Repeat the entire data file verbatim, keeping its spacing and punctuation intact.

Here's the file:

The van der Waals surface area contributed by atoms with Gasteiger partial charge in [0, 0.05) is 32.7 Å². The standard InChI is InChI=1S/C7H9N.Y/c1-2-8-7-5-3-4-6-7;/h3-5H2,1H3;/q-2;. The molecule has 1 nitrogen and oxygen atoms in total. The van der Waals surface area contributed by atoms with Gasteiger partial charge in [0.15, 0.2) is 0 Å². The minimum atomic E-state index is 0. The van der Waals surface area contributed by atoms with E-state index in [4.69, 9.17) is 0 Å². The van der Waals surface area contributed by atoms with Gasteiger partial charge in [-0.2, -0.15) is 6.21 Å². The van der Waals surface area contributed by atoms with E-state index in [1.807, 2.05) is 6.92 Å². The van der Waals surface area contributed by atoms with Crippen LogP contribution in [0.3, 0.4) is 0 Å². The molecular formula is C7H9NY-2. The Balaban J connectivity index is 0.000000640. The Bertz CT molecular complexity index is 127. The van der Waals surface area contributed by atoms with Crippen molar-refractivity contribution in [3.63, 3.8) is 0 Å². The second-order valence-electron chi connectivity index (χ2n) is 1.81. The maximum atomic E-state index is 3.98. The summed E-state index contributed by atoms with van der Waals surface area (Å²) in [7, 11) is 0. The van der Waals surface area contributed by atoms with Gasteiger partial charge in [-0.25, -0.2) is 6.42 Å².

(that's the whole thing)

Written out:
The van der Waals surface area contributed by atoms with Gasteiger partial charge in [0, 0.05) is 32.7 Å². The standard InChI is InChI=1S/C7H9N.Y/c1-2-8-7-5-3-4-6-7;/h3-5H2,1H3;/q-2;. The molecule has 1 nitrogen and oxygen atoms in total. The van der Waals surface area contributed by atoms with Gasteiger partial charge in [0.15, 0.2) is 0 Å². The minimum atomic E-state index is 0. The van der Waals surface area contributed by atoms with E-state index in [4.69, 9.17) is 0 Å². The van der Waals surface area contributed by atoms with Gasteiger partial charge in [-0.2, -0.15) is 6.21 Å². The van der Waals surface area contributed by atoms with E-state index in [1.807, 2.05) is 6.92 Å². The van der Waals surface area contributed by atoms with Crippen LogP contribution in [0.3, 0.4) is 0 Å². The molecular formula is C7H9NY-2. The Balaban J connectivity index is 0.000000640. The Bertz CT molecular complexity index is 127. The van der Waals surface area contributed by atoms with Crippen molar-refractivity contribution in [3.63, 3.8) is 0 Å². The second-order valence-electron chi connectivity index (χ2n) is 1.81. The maximum atomic E-state index is 3.98. The summed E-state index contributed by atoms with van der Waals surface area (Å²) in [7, 11) is 0. The van der Waals surface area contributed by atoms with Gasteiger partial charge in [-0.25, -0.2) is 6.42 Å².